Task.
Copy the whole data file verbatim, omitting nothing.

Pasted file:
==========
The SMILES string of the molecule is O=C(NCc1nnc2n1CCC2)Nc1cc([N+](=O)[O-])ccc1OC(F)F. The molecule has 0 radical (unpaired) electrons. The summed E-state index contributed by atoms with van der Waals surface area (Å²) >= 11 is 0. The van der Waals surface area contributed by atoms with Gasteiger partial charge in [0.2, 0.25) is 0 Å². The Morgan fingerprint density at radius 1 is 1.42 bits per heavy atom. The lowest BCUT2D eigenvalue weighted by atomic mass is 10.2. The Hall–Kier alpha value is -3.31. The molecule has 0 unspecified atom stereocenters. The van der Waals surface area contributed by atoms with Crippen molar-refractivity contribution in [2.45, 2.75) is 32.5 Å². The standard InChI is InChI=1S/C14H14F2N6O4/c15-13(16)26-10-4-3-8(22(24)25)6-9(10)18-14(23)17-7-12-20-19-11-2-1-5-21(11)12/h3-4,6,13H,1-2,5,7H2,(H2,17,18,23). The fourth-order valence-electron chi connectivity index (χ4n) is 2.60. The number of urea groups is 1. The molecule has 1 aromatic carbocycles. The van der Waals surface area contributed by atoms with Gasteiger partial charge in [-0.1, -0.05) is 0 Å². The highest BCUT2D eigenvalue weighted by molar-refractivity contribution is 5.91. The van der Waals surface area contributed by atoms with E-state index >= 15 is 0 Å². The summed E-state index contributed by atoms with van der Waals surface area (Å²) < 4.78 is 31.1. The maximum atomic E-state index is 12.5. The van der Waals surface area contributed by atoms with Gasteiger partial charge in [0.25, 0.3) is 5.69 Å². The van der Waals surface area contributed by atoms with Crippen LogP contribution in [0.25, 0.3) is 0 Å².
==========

The SMILES string of the molecule is O=C(NCc1nnc2n1CCC2)Nc1cc([N+](=O)[O-])ccc1OC(F)F. The molecule has 0 radical (unpaired) electrons. The summed E-state index contributed by atoms with van der Waals surface area (Å²) >= 11 is 0. The van der Waals surface area contributed by atoms with Gasteiger partial charge in [0.2, 0.25) is 0 Å². The Morgan fingerprint density at radius 1 is 1.42 bits per heavy atom. The lowest BCUT2D eigenvalue weighted by atomic mass is 10.2. The Hall–Kier alpha value is -3.31. The molecule has 0 unspecified atom stereocenters. The van der Waals surface area contributed by atoms with Crippen molar-refractivity contribution in [2.45, 2.75) is 32.5 Å². The standard InChI is InChI=1S/C14H14F2N6O4/c15-13(16)26-10-4-3-8(22(24)25)6-9(10)18-14(23)17-7-12-20-19-11-2-1-5-21(11)12/h3-4,6,13H,1-2,5,7H2,(H2,17,18,23). The fourth-order valence-electron chi connectivity index (χ4n) is 2.60. The number of urea groups is 1. The molecule has 1 aromatic carbocycles. The van der Waals surface area contributed by atoms with Gasteiger partial charge in [-0.1, -0.05) is 0 Å². The highest BCUT2D eigenvalue weighted by molar-refractivity contribution is 5.91. The van der Waals surface area contributed by atoms with E-state index >= 15 is 0 Å². The summed E-state index contributed by atoms with van der Waals surface area (Å²) < 4.78 is 31.1. The maximum atomic E-state index is 12.5. The van der Waals surface area contributed by atoms with Gasteiger partial charge in [0.25, 0.3) is 5.69 Å². The van der Waals surface area contributed by atoms with Crippen LogP contribution in [0.25, 0.3) is 0 Å².